A few studies have examined alcohol-related neurocognitive impairments among human adolescents, and suggest that chronic alcohol use among teens is associated with lower executive functioning, visuo-spatial skills, attention, and verbal and nonverbal memory scores (Brown et al., 2000; Moss et al., 1994; Tapert et al., 2002). However, very few studies have examined the neural correlates of these deficits, and most investigations of adolescents with AUD have not controlled for psychiatric comorbidities, including other substance use disorders, so the unique effects of heavy drinking remain unclear.

Only one study to date has examined the structural neuropathological consequences of heavy alcohol use on the developing brain (De Bellis et al., 2000), and it revealed that even with no differences in cerebral, cortical gray and white matter, corpus callosum, and amygdala volumes, adolescents and young adults with adolescent-onset AUD had significantly smaller bilateral hippocampal volumes than case-matched controls. However, as with other previous investigations of neurocognition among AUD youths, findings may have been influenced by comorbid psychiatric disturbances, such as post-traumatic stress disorder (PTSD) and depression, which have been independently associated with hippocampal volume reduction in adults (Bremner et al., 2000; Nutt and Malizia, 2004). Poly-substance use may also be related to results, as some participants with AUD also met criteria for other substance use disorders. While that sample was largely representative of adolescents with AUD, the current study was designed to address issues of comorbidity by examining hippocampal volumes in teens with AUD but without mood, anxiety, or other substance use disorders. It was hypothesized that AUD teens would have smaller hippocampi than demographically similar controls.

2. Methods

2.1. Participants

Adolescents, ages 15 to 17, were recruited from local high schools, and included 14 teens who met DSM-IV criteria for alcohol abuse (n = 5) or dependence (n = 9) and 17 demographically similar non-abusing controls. Participants and their parents were telephone-screened for eligibility, as detailed elsewhere (Tapert et al., 2003). This study was conducted in accordance with and approved by the University of California San Diego Institutional Review Board, and written consent/assent was obtained from teens and their legal guardians. Exclusionary criteria were as follows: a lifetime history of a DSM-IV substance use disorder other than AUD or psychiatric disorder (determined by a positive diagnosis from the parent or youth version of the Diagnostic Interview Schedule for Children-4.0) (Shaffer et al., 2000), serious medical problems or neurological illness (e.g., seizure disorder, migraine); head trauma with loss of consciousness > 2 min; learning disability; current use of medications that could affect the central nervous system; smoking > four cigarettes per day; significant maternal drug use or drinking (≥ 4 drinks per occasion or ≥ 7 drinks per week) during pregnancy; parental history of bipolar I or psychotic disorders (determined by the Family History Assessment Module screener; Rice et al., 1995); left-handedness; pregnancy (verified with urine test); non-fluent English skills; sensory impairments; and MRI contraindications. In addition, no teen had an estimated IQ<80. Of the 729 teens who responded to recruitment efforts, many were ineligible due to psychiatric symptomatology or treatment (n = 80), other drug involvement (n = 42), braces (n = 41), history of a neurological disorder or head trauma (n = 30), or a diagnosis of a learning disability (n = 12). Beyond those who were ineligible, many teens were not included in the study because they did not meet clear inclusion criteria for either group (e.g., moderate alcohol use), lost interest or were unable to be contacted beyond the initial screening, or were a potential control but did not match demographic characteristics of the AUD group. Because of high comorbidity with substance use disorders (Brown et al., 1996; Myers et al., 1998), teens meeting criteria for both AUD and DSM-IV mild or moderate conduct disorder (n = 5) were not excluded from study.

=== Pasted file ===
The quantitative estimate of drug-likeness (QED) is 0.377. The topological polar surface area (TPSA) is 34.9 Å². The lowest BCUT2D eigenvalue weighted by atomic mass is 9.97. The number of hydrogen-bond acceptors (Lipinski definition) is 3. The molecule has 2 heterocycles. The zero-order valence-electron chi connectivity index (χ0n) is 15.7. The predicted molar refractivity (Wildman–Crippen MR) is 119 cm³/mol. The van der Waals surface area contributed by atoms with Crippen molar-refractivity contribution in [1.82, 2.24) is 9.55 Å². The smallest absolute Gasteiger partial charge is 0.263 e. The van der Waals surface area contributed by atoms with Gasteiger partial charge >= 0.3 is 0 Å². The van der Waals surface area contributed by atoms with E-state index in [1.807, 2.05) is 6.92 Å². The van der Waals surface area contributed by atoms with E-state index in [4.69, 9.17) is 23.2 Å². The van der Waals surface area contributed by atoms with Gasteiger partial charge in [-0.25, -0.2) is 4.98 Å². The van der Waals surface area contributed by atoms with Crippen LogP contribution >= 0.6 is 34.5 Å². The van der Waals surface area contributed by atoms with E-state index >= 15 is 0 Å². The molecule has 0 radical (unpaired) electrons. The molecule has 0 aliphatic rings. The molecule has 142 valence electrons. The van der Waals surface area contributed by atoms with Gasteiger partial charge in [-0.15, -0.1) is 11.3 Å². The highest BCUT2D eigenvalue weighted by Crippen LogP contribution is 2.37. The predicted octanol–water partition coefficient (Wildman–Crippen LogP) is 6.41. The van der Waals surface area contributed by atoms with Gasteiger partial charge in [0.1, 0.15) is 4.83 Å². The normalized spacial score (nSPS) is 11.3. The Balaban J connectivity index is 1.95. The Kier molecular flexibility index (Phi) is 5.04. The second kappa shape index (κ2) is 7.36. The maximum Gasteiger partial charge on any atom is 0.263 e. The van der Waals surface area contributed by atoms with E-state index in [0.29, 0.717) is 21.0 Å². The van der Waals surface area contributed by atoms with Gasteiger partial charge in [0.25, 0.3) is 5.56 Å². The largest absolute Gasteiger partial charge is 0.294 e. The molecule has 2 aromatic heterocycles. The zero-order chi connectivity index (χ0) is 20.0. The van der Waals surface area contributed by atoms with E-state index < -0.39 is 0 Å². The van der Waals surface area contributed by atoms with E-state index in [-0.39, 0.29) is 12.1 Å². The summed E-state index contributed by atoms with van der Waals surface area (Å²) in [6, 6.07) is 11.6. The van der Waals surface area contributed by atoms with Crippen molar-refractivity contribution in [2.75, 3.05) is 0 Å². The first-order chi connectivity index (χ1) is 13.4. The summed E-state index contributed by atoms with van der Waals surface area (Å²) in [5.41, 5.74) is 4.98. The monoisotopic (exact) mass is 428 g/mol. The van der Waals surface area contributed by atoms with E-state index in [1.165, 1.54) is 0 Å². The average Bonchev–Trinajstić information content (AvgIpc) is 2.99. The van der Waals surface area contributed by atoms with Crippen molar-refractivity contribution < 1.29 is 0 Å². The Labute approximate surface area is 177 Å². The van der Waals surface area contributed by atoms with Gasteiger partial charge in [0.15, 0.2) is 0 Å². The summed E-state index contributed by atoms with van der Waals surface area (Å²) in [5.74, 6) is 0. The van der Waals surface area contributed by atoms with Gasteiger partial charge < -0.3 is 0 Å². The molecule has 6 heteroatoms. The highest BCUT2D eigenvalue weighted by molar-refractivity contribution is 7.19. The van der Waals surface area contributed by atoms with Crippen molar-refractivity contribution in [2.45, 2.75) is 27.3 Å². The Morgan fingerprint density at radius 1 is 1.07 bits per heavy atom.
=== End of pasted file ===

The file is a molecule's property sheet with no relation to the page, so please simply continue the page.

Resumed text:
Groups were demographically similar except that families of AUD teens had significantly higher household incomes (P = 0.025), although all teens came from middle to upper class families (see Table 1). AUD teens also endorsed greater levels of self-reported anxiety on the Spielberger State-Trait Anxiety Inventory (Spielberger et al., 1970) and depression on the Beck Depression Inventory (Beck, 1978), despite all scores falling well within the subclinical range (see Table 1).